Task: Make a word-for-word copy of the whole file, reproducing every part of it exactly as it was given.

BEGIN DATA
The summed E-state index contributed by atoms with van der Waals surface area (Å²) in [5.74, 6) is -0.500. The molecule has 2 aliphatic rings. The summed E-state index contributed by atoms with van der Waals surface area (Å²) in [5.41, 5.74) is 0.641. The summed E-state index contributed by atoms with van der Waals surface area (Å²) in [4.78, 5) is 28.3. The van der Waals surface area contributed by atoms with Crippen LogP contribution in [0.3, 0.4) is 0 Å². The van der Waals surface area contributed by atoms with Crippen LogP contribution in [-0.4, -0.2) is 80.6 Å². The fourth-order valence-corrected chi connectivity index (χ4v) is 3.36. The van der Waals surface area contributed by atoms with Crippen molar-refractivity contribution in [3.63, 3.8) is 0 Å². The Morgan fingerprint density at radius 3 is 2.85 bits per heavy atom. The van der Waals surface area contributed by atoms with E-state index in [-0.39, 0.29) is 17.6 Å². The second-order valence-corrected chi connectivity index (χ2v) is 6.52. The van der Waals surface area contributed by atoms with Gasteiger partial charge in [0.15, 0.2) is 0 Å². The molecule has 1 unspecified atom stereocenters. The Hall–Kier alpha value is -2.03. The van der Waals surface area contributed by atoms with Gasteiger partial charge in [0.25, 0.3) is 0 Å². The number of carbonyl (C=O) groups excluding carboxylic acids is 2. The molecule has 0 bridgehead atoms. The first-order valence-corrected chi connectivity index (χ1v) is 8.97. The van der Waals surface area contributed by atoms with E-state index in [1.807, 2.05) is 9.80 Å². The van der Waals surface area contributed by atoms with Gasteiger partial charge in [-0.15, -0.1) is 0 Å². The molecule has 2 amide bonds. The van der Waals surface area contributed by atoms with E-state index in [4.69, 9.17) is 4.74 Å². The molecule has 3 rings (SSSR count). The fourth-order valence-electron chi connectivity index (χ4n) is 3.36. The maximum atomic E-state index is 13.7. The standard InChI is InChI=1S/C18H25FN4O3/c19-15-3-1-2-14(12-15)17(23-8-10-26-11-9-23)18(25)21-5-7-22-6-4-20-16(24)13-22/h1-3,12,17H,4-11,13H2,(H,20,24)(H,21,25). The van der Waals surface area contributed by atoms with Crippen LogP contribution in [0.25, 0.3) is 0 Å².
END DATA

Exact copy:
The summed E-state index contributed by atoms with van der Waals surface area (Å²) in [5.74, 6) is -0.500. The molecule has 2 aliphatic rings. The summed E-state index contributed by atoms with van der Waals surface area (Å²) in [5.41, 5.74) is 0.641. The summed E-state index contributed by atoms with van der Waals surface area (Å²) in [4.78, 5) is 28.3. The van der Waals surface area contributed by atoms with Crippen LogP contribution in [0.3, 0.4) is 0 Å². The van der Waals surface area contributed by atoms with Crippen LogP contribution in [-0.4, -0.2) is 80.6 Å². The fourth-order valence-corrected chi connectivity index (χ4v) is 3.36. The van der Waals surface area contributed by atoms with Crippen molar-refractivity contribution in [3.63, 3.8) is 0 Å². The Morgan fingerprint density at radius 3 is 2.85 bits per heavy atom. The van der Waals surface area contributed by atoms with E-state index in [-0.39, 0.29) is 17.6 Å². The second-order valence-corrected chi connectivity index (χ2v) is 6.52. The van der Waals surface area contributed by atoms with Gasteiger partial charge in [0.15, 0.2) is 0 Å². The molecule has 1 unspecified atom stereocenters. The Hall–Kier alpha value is -2.03. The van der Waals surface area contributed by atoms with Gasteiger partial charge in [0.25, 0.3) is 0 Å². The number of carbonyl (C=O) groups excluding carboxylic acids is 2. The molecule has 0 bridgehead atoms. The first-order valence-corrected chi connectivity index (χ1v) is 8.97. The van der Waals surface area contributed by atoms with E-state index in [1.807, 2.05) is 9.80 Å². The van der Waals surface area contributed by atoms with Gasteiger partial charge in [-0.15, -0.1) is 0 Å². The molecule has 2 amide bonds. The van der Waals surface area contributed by atoms with E-state index in [4.69, 9.17) is 4.74 Å². The molecule has 3 rings (SSSR count). The fourth-order valence-electron chi connectivity index (χ4n) is 3.36. The maximum atomic E-state index is 13.7. The standard InChI is InChI=1S/C18H25FN4O3/c19-15-3-1-2-14(12-15)17(23-8-10-26-11-9-23)18(25)21-5-7-22-6-4-20-16(24)13-22/h1-3,12,17H,4-11,13H2,(H,20,24)(H,21,25). The van der Waals surface area contributed by atoms with Crippen LogP contribution in [0.25, 0.3) is 0 Å².